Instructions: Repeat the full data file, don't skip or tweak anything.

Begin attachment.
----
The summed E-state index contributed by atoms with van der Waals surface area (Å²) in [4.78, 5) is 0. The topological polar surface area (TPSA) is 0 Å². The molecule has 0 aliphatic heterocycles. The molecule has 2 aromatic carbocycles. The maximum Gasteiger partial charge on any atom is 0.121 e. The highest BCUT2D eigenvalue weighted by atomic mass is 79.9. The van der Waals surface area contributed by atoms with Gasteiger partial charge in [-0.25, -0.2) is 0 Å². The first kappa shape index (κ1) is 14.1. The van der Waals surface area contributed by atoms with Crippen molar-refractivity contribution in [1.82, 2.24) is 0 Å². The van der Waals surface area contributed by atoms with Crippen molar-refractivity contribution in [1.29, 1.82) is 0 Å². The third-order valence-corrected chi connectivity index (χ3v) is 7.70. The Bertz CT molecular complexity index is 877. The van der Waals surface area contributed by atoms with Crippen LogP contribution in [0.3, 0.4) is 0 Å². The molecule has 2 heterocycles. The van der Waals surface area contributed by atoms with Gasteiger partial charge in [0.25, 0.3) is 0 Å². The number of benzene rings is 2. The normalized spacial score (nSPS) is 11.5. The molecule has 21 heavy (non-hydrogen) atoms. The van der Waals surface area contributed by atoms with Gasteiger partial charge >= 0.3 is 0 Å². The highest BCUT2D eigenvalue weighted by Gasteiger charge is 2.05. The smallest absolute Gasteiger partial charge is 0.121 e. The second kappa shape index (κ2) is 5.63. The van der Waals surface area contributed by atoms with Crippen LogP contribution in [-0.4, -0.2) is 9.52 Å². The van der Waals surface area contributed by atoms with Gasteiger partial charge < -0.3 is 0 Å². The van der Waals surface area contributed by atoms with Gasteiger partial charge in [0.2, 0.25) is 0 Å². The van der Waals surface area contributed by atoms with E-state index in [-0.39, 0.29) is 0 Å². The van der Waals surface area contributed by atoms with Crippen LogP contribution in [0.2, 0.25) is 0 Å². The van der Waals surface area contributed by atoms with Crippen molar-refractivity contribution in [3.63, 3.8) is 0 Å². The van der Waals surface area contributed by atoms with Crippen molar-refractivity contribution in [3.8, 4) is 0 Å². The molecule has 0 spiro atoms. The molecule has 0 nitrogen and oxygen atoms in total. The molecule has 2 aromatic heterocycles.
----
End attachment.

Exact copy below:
The summed E-state index contributed by atoms with van der Waals surface area (Å²) in [4.78, 5) is 0. The topological polar surface area (TPSA) is 0 Å². The molecule has 0 aliphatic heterocycles. The molecule has 2 aromatic carbocycles. The maximum Gasteiger partial charge on any atom is 0.121 e. The highest BCUT2D eigenvalue weighted by atomic mass is 79.9. The van der Waals surface area contributed by atoms with Gasteiger partial charge in [-0.25, -0.2) is 0 Å². The first kappa shape index (κ1) is 14.1. The van der Waals surface area contributed by atoms with Crippen molar-refractivity contribution in [1.82, 2.24) is 0 Å². The van der Waals surface area contributed by atoms with Crippen molar-refractivity contribution in [1.29, 1.82) is 0 Å². The third-order valence-corrected chi connectivity index (χ3v) is 7.70. The Bertz CT molecular complexity index is 877. The van der Waals surface area contributed by atoms with Crippen LogP contribution in [0.3, 0.4) is 0 Å². The molecule has 2 heterocycles. The van der Waals surface area contributed by atoms with Gasteiger partial charge in [0.25, 0.3) is 0 Å². The number of benzene rings is 2. The normalized spacial score (nSPS) is 11.5. The molecule has 21 heavy (non-hydrogen) atoms. The van der Waals surface area contributed by atoms with Gasteiger partial charge >= 0.3 is 0 Å². The highest BCUT2D eigenvalue weighted by Gasteiger charge is 2.05. The smallest absolute Gasteiger partial charge is 0.121 e. The second kappa shape index (κ2) is 5.63. The van der Waals surface area contributed by atoms with Crippen LogP contribution in [-0.4, -0.2) is 9.52 Å². The van der Waals surface area contributed by atoms with Gasteiger partial charge < -0.3 is 0 Å². The van der Waals surface area contributed by atoms with Gasteiger partial charge in [0.2, 0.25) is 0 Å². The van der Waals surface area contributed by atoms with E-state index in [-0.39, 0.29) is 0 Å². The van der Waals surface area contributed by atoms with Crippen LogP contribution in [0.2, 0.25) is 0 Å². The van der Waals surface area contributed by atoms with Crippen molar-refractivity contribution in [3.63, 3.8) is 0 Å². The van der Waals surface area contributed by atoms with Crippen molar-refractivity contribution in [3.8, 4) is 0 Å². The molecule has 0 spiro atoms. The molecule has 0 nitrogen and oxygen atoms in total. The molecule has 2 aromatic heterocycles.